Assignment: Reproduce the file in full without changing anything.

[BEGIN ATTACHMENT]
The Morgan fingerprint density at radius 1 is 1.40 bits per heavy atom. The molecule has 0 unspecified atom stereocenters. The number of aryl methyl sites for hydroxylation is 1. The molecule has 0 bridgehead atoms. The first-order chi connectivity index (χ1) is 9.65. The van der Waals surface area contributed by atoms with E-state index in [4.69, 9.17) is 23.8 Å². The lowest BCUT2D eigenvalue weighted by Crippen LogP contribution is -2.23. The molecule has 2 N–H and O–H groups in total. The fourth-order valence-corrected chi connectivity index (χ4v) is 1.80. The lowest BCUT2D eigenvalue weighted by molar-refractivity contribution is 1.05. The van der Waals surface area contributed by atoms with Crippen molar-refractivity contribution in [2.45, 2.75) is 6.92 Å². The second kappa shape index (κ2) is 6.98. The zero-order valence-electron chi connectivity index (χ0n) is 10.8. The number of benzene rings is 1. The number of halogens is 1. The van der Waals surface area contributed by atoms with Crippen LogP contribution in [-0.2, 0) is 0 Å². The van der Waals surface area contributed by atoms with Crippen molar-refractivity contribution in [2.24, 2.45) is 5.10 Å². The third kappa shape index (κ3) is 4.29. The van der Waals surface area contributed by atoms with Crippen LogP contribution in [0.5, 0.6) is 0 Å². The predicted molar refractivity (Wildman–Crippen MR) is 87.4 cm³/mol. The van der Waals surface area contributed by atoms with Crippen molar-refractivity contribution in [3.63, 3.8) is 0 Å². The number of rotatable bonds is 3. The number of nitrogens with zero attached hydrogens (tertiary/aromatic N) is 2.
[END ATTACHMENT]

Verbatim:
The Morgan fingerprint density at radius 1 is 1.40 bits per heavy atom. The molecule has 0 unspecified atom stereocenters. The number of aryl methyl sites for hydroxylation is 1. The molecule has 0 bridgehead atoms. The first-order chi connectivity index (χ1) is 9.65. The van der Waals surface area contributed by atoms with E-state index in [4.69, 9.17) is 23.8 Å². The lowest BCUT2D eigenvalue weighted by Crippen LogP contribution is -2.23. The molecule has 2 N–H and O–H groups in total. The fourth-order valence-corrected chi connectivity index (χ4v) is 1.80. The lowest BCUT2D eigenvalue weighted by molar-refractivity contribution is 1.05. The van der Waals surface area contributed by atoms with Crippen molar-refractivity contribution in [2.45, 2.75) is 6.92 Å². The second kappa shape index (κ2) is 6.98. The zero-order valence-electron chi connectivity index (χ0n) is 10.8. The number of benzene rings is 1. The number of halogens is 1. The van der Waals surface area contributed by atoms with Crippen LogP contribution in [-0.2, 0) is 0 Å². The van der Waals surface area contributed by atoms with Crippen molar-refractivity contribution in [2.24, 2.45) is 5.10 Å². The third kappa shape index (κ3) is 4.29. The van der Waals surface area contributed by atoms with Crippen LogP contribution in [0.5, 0.6) is 0 Å². The predicted molar refractivity (Wildman–Crippen MR) is 87.4 cm³/mol. The van der Waals surface area contributed by atoms with Crippen molar-refractivity contribution in [3.63, 3.8) is 0 Å². The number of rotatable bonds is 3. The number of nitrogens with zero attached hydrogens (tertiary/aromatic N) is 2.